“Now that Pauline is running all over Australia, we have a plan over the next two or three elections in each state and nationally to be in government. We are going to be a force to be reckoned with.”
Cory Bernardi’s split to form a conservative party, and the resurgence of One Nation, provides the major parties with a genuine threat from the right.
“As a young developing nation, cement is an important commodity. However, the massive extraction of limestones and clay can cause irreversible damage to local communities.”
While plans to build a major cement project in Timor-Leste have brought the welcome promise of jobs for local people, the environmental and social costs could be catastrophic.
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Returning for a second season
The Lucky Country is an insider’s outside view of Australia’s most important political and economic debates. Hosted by The Australia Institute’s Chief Economist Richard Denniss, The Lucky Country is a weekly podcast from Schwartz Media which applies common sense to complex issues.
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Letters & Editorial
Living with compassion
In his review of Martin Scorsese’s film Silence (“Mission ecclesiastical”, February 4-10), Christos Tsiolkas draws attention to the novel of the same name by Shūsaku Endō on which …
In hospitals throughout Australia a dedicated troupe of clown doctors dispenses therapeutic comic relief.
The Melbourne Festival artistic director visits Santiago to scout for performances at a time when truths and freedoms are being upturned across the world.
Donald Trump, George W. Bush and Bill Clinton.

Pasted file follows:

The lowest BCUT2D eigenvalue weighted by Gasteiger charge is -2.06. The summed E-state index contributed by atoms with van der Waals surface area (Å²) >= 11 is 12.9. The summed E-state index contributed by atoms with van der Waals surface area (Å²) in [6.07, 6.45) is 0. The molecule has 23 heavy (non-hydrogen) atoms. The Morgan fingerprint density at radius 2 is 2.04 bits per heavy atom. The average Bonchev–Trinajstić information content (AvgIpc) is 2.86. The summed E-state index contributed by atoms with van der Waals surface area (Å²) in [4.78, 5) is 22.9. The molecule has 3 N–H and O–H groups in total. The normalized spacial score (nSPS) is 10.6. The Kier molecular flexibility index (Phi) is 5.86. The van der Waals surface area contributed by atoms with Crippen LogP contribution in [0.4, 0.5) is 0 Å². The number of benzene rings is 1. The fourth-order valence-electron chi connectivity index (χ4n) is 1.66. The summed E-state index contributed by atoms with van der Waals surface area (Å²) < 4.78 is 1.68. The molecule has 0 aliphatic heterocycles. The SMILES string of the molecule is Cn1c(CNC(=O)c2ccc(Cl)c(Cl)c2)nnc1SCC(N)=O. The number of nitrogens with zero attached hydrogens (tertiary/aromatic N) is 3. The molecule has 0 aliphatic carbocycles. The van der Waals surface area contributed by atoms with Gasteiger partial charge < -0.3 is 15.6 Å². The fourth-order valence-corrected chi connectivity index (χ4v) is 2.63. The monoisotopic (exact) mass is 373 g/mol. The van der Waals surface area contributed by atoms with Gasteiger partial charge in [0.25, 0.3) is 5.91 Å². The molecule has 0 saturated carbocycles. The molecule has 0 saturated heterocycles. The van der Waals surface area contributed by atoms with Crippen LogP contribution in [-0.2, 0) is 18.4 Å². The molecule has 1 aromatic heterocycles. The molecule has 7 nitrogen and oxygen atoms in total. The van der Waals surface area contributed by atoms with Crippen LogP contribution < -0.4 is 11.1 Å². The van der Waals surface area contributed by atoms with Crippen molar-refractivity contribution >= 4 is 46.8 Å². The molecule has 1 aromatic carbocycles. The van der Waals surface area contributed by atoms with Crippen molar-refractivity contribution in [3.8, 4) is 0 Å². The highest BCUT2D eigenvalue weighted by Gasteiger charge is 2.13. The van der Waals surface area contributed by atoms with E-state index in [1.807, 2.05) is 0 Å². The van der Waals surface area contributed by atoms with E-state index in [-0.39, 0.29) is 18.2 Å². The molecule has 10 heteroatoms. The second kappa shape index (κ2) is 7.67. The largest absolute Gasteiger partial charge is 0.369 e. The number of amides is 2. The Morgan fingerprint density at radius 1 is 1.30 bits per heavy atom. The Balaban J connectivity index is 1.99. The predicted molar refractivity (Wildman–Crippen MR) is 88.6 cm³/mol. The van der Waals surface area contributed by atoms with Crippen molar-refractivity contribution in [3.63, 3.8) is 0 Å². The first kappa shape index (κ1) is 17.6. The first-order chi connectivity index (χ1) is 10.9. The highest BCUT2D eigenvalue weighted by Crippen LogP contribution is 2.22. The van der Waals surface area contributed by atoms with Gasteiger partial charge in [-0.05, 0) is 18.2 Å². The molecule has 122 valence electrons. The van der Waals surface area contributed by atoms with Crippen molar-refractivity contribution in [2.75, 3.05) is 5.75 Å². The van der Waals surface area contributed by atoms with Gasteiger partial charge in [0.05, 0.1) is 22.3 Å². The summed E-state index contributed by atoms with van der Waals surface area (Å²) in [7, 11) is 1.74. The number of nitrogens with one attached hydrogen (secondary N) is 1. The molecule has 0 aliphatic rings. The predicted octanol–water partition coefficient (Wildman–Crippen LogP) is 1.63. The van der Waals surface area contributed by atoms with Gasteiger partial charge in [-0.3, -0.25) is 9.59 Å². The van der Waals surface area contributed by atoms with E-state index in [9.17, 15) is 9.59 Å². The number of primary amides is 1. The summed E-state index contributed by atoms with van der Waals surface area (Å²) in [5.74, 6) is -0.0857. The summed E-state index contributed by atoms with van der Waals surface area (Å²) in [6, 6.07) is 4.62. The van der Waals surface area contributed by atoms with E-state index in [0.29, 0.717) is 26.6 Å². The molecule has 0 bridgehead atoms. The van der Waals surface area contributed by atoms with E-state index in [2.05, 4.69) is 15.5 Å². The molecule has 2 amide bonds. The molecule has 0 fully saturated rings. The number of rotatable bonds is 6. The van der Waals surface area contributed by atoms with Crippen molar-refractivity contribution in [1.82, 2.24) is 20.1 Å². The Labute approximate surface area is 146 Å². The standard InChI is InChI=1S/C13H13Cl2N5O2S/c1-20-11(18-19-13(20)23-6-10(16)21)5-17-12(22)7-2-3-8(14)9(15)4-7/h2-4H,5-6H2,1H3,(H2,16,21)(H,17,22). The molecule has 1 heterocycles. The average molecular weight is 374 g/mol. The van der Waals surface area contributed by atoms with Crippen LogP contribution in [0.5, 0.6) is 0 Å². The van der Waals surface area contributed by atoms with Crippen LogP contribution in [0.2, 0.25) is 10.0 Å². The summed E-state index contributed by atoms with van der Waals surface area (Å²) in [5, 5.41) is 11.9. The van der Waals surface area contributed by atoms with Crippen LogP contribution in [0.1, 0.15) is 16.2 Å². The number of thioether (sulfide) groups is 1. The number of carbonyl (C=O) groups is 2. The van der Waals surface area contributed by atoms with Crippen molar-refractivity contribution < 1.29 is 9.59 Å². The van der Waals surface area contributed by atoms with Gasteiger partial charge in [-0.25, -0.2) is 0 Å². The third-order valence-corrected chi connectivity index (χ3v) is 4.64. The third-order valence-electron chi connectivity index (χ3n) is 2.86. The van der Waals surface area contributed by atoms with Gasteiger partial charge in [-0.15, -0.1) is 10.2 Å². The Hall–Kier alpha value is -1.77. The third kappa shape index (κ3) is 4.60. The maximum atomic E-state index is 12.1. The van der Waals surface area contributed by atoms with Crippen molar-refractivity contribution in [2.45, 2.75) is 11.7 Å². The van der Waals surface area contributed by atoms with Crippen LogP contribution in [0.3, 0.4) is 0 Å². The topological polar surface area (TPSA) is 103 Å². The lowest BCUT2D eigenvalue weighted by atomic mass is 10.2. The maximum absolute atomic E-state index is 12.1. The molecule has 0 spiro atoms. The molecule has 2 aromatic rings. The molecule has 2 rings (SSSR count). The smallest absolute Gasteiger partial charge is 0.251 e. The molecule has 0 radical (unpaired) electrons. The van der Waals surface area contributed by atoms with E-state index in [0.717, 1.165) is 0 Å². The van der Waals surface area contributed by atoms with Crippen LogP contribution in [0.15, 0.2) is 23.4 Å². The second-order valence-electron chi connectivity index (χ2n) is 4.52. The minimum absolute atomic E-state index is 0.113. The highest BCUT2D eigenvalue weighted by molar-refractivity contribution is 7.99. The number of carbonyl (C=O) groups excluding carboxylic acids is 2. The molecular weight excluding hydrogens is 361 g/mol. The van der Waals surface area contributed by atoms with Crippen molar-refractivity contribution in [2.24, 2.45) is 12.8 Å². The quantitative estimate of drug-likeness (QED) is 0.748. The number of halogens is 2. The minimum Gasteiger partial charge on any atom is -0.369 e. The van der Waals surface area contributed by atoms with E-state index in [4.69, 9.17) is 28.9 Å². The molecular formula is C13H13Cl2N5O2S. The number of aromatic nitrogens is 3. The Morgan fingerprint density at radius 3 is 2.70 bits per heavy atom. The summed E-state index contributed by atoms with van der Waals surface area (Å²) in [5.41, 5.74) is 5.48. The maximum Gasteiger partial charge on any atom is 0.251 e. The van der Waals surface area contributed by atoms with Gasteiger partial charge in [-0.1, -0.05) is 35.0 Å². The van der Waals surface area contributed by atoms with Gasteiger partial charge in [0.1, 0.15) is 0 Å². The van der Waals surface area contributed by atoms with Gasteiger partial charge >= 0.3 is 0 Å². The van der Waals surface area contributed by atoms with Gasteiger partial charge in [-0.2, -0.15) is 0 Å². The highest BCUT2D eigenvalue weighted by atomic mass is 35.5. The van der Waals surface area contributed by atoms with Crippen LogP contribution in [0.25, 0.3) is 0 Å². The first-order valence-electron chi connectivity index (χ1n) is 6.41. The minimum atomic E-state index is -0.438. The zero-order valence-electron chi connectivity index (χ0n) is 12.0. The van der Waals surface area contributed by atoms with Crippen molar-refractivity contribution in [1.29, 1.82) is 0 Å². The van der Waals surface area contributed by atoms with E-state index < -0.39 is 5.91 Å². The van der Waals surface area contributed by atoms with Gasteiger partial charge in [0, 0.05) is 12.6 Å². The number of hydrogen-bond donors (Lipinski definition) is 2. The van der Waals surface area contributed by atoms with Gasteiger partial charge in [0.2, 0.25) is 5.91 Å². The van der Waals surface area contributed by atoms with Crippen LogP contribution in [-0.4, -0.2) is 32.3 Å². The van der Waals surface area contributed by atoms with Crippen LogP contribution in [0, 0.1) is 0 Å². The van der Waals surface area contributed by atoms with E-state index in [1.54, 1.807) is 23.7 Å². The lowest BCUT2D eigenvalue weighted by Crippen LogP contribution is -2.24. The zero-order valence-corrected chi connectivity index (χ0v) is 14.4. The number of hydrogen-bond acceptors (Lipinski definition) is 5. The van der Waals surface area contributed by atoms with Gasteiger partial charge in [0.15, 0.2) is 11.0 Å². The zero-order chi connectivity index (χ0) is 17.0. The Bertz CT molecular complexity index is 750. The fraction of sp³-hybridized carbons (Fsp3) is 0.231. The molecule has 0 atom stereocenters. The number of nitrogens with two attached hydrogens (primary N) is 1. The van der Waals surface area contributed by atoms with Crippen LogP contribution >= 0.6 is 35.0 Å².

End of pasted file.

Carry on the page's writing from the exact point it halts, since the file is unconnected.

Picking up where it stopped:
Digital subscriber line.
António Guterres. (Bonus point: Portuguese.)
Hertford, Hereford and Hampshire.
“I managed to do very nicely with every other fill-in except you.”
The conservative commentator complains that Miranda Devine is talking over him on radio. He threatens to hang up. Which would add female columnists to a list of hang-ups that includes: Aborigines, matrimonious gays and Malcolm Turnbull.
“I have a new theory. Perhaps the Mona Lisa had syphilis.”
The art critic for The Guardian offers a tenuous case for the Mona Lisa’s enigmatic expression, based on snail water the model bought 10 years after it was painted. Syphilis also neatly explains the workings of Jonathan Jones’s mind.
“Prohibiting full-face coverings intends to target all coverings used to terrorise the public. Remember the clown craze?”
The Tasmanian senator pushes for a ban on facial coverings, which is obviously targeted at Halloween masks and not at Muslim women at all. Speaking of the clown craze, how is Clive Palmer?
“It is a sad day when someone leaves the family.”
The attorney-general reflects on Cory Bernardi’s resignation, somehow confusing the Liberal Party with the Mob, which explains the omerta held over his diaries.
“That’s a lot of postage stamps – I’ve got to do the calculation.”
The South Australian senator complains about revelations the head of Australia Post, Ahmed Fahour, is paid $5.6 million a year. It has not yet been explained to Xenophon that Fahour is not paid in stamps.
“Labor cannot give Trump-like powers to a man that has such a high desire to see a divided Australia.”
The Labor immigration spokesman says he will not support Peter Dutton’s proposed amendment to the Migration Act, which could force entire sections of the community to face revalidation assessments for their visas. There is no joke for this item.